Paleosols and the Age of the Earth

A few days ago, I rode into town and saw that both Rusty Swingset (the ramrod at the Darwin Ranch) and my prospector friend Stormie Waters also happened to be there for supplies. We sat down in the saloon to talk about things, and we found ourselves discussing paleosols.

Paleosols are supposedly ancient soils that have been buried, and used to proclaim that the earth is ancient. However, things are not as they seem.
Credit: Wikimedia Commons / Francesco Malucelli (CC by-SA 2.5)
Well, even though Rusty and I are supposed to know about such things (he tried to evosplain them), Stormie was the one giving us the education. Paleosols are supposedly soils that had been formed a passel of Darwin years ago and then buried by volcanic activity, sediments, and the like. They supposedly give an indication of climate a long time ago. 

Paleosols were originally thought to be rare and took a long time to form, but both of those ideas are incorrect. While creation scientists need to investigate them further, there is some doubt that paleosols are buried soils in the first place. During the Genesis Flood, we see things like mudstone and other things that show weathering, and reactions with sediment could give the appearance of buried soil.

Secularists, y'all need to cowboy up and stop making assertions about things you don't rightly understand. Oh, you can think about it. But don't do it.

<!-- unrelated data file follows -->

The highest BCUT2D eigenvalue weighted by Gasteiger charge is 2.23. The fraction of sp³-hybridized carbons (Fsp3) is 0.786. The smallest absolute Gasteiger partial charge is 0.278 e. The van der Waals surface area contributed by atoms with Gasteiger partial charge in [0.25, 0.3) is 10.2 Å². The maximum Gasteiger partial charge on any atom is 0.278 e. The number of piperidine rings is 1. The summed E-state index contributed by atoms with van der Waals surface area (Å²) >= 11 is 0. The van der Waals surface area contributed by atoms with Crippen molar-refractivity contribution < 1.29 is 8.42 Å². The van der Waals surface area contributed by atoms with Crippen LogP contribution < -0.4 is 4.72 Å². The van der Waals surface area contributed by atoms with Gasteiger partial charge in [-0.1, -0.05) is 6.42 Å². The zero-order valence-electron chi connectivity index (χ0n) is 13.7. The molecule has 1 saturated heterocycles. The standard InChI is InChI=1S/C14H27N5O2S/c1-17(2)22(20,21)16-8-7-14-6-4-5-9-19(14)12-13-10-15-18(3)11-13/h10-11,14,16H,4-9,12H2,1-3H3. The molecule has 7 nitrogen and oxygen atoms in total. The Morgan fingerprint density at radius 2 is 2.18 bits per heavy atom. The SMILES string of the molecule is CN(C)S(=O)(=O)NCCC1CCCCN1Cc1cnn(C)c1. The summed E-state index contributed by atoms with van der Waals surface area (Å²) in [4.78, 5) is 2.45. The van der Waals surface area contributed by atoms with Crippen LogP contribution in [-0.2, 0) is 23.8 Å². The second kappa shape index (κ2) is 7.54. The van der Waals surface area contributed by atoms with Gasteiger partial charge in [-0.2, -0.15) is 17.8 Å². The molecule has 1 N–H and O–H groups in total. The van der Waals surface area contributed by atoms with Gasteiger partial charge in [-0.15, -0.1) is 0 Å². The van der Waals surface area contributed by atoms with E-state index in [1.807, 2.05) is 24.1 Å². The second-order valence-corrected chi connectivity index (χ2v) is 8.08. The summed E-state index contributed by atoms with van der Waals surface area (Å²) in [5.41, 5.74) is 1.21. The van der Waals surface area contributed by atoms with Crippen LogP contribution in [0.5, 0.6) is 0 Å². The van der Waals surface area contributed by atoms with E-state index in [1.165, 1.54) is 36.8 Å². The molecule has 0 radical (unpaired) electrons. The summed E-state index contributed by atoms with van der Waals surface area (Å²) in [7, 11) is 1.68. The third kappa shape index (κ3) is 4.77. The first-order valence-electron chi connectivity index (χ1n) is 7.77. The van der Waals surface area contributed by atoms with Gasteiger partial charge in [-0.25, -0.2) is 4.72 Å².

Even if we accept that secular science can accurately measure time, paleosols are known to have formed much faster than commonly assumed. Many interbeds within the Columbia River Basalt (CRB) flows of the northwest USA are considered paleosols, especially if the sediment is red. The CRBs are one of the smallest of a large number of Large Igneous Provinces that outcrop on the continents and the ocean bottoms. They cover 210,000 km, if the Steens Mountain Basalts of southeast Oregon are included. According to the secular story, lava had covered the area within a million years. The CRBs are an average of 1 km deep with a maximum of about 4 km in central Washington, and consist of about 300 basalt flows, mostly from long N–S vents in south-east Washington and north-east Oregon.
To read the article in its entirety, click on "‘Paleosols’ can form faster than secular scientists think".